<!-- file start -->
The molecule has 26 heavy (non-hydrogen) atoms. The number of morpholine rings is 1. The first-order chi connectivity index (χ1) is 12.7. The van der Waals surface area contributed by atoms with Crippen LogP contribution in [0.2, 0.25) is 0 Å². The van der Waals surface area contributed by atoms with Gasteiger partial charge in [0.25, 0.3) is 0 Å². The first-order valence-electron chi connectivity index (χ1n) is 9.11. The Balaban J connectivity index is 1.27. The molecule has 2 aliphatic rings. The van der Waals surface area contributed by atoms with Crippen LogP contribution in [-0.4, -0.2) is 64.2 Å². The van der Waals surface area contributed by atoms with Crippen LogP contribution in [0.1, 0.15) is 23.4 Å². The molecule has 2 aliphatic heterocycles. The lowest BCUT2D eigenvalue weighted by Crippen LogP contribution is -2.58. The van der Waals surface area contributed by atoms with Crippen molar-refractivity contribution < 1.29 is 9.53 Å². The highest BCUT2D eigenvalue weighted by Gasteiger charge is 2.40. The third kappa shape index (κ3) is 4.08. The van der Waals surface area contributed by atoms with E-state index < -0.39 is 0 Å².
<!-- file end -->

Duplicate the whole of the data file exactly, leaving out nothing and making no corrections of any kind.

The molecule has 26 heavy (non-hydrogen) atoms. The number of morpholine rings is 1. The first-order chi connectivity index (χ1) is 12.7. The van der Waals surface area contributed by atoms with Crippen LogP contribution in [0.2, 0.25) is 0 Å². The van der Waals surface area contributed by atoms with Gasteiger partial charge in [0.25, 0.3) is 0 Å². The first-order valence-electron chi connectivity index (χ1n) is 9.11. The Balaban J connectivity index is 1.27. The molecule has 2 aliphatic rings. The van der Waals surface area contributed by atoms with Crippen LogP contribution in [-0.4, -0.2) is 64.2 Å². The van der Waals surface area contributed by atoms with Crippen LogP contribution in [0.1, 0.15) is 23.4 Å². The molecule has 2 aliphatic heterocycles. The lowest BCUT2D eigenvalue weighted by Crippen LogP contribution is -2.58. The van der Waals surface area contributed by atoms with Crippen molar-refractivity contribution < 1.29 is 9.53 Å². The highest BCUT2D eigenvalue weighted by Gasteiger charge is 2.40. The third kappa shape index (κ3) is 4.08. The van der Waals surface area contributed by atoms with E-state index < -0.39 is 0 Å².